SSF chief unveils strategy to tackle mortalities

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Scottish Sea Farms yesterday spelled out the measures it is taking to combat the issues which have dogged its operations over the past couple of years, mostly caused by the exceptionally hot dry weather in 2022 and a resulting rise in sea temperatures.

These extraordinary environmental conditions led to a number of biological problems, higher than average mortalities and meant the company, jointly owned by SalMar and the Lerøy Seafood Company, has reduced its planned harvest to 27,000 tonnes this year.

Scottish Sea Farms (SSF) sells salmon to more than 30 different countries and has been the sole supplier to Marks & Spencer since 2006.

Yesterday at the SalMar Capital Markets Day in Tromsø, SSF Managing Director Jim Gallagher told investors a staged strategy was in place.

He said the first step was the Freshwater Stage, which included advanced work to strip eggs from broodstock shown to have thrived at its farms, the completion of a new £2m incubation facility at the Barcaldine hatchery and a £2m upgrade to the Girlsta hatchery on Shetland, to produce larger and more robust smolts, and improvements in Scottish grown broodstock.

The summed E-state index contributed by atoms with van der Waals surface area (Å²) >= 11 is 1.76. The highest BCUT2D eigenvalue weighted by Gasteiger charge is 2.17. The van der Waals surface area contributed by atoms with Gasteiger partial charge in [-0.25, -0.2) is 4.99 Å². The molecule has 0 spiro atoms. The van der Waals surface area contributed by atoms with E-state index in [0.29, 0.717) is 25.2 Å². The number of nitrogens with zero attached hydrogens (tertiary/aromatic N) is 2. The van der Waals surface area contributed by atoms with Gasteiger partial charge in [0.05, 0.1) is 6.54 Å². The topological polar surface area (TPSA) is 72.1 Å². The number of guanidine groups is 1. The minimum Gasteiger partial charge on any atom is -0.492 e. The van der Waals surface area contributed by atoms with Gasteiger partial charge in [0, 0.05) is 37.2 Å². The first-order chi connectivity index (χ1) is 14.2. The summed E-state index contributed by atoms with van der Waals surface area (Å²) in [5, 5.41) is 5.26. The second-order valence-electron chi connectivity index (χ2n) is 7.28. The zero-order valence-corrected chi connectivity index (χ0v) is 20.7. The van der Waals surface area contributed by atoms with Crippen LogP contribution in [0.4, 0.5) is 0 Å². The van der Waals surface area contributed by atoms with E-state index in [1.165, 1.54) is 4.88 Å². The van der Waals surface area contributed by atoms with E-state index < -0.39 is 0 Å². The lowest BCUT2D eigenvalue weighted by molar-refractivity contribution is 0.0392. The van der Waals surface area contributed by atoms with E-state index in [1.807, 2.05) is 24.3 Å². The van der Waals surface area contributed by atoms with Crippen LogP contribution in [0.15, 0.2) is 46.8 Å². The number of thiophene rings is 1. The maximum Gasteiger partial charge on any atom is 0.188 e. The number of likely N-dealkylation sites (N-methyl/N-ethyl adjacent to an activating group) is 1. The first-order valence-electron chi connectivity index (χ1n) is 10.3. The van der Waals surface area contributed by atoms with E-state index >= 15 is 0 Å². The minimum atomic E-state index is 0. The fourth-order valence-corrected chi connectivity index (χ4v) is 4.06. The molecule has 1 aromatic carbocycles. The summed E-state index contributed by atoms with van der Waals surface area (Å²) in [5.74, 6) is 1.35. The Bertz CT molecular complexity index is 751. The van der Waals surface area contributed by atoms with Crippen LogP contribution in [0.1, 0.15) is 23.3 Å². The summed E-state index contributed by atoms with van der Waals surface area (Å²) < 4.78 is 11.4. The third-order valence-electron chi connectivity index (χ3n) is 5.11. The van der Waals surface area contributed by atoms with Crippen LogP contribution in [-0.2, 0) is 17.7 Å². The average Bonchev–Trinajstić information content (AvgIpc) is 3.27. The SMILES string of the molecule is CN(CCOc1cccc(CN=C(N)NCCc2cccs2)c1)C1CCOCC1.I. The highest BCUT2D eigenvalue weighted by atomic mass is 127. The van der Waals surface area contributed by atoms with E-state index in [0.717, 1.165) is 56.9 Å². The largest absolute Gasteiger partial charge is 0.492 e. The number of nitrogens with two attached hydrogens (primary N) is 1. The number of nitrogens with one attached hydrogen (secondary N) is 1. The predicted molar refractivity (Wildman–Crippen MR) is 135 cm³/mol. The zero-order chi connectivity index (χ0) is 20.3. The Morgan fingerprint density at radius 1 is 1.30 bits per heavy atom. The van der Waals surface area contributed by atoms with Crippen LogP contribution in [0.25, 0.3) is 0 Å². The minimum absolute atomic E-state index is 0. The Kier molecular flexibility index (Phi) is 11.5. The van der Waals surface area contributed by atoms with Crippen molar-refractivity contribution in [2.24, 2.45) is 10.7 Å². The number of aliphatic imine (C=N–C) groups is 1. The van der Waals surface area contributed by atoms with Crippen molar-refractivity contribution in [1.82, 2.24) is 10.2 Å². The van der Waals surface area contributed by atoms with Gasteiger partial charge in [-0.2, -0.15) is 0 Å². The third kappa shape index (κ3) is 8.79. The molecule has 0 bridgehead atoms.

The Marine Stage includes an ongoing programme of consolidation and modernisation at 14 farms by the end of this year. It also involves resting five farms and adding aeration capacity, along with investing in new surveillance equipment across the estate. The second phase includes investment totalling an estimated £57m.

Gallagher said improving egg quality, security and quality of supply is high on the agenda. Together these measures are intended to improve water quality, deliver larger and more robust smolts, fertilise eggs on site and boost egg survival.

Looking ahead, he said the strategy over the next five years involved 28 active farms (compared to the current 56 active farms), 10 modernised and consolidated, 15 relocated and consolidated and three at more exposed locations. There is also a potential for two additional farms. Together, they had a MAB (maximum allowable biomass) potential of 106,000 tonnes.

Jim Gallagher also told the Tromsø gathering that SSF planned to reduce the use of marine ingredients and primary processing plastics, and would source mains power from renewable sources, along with cutting road miles.

Barcaldine from across Loch Creran

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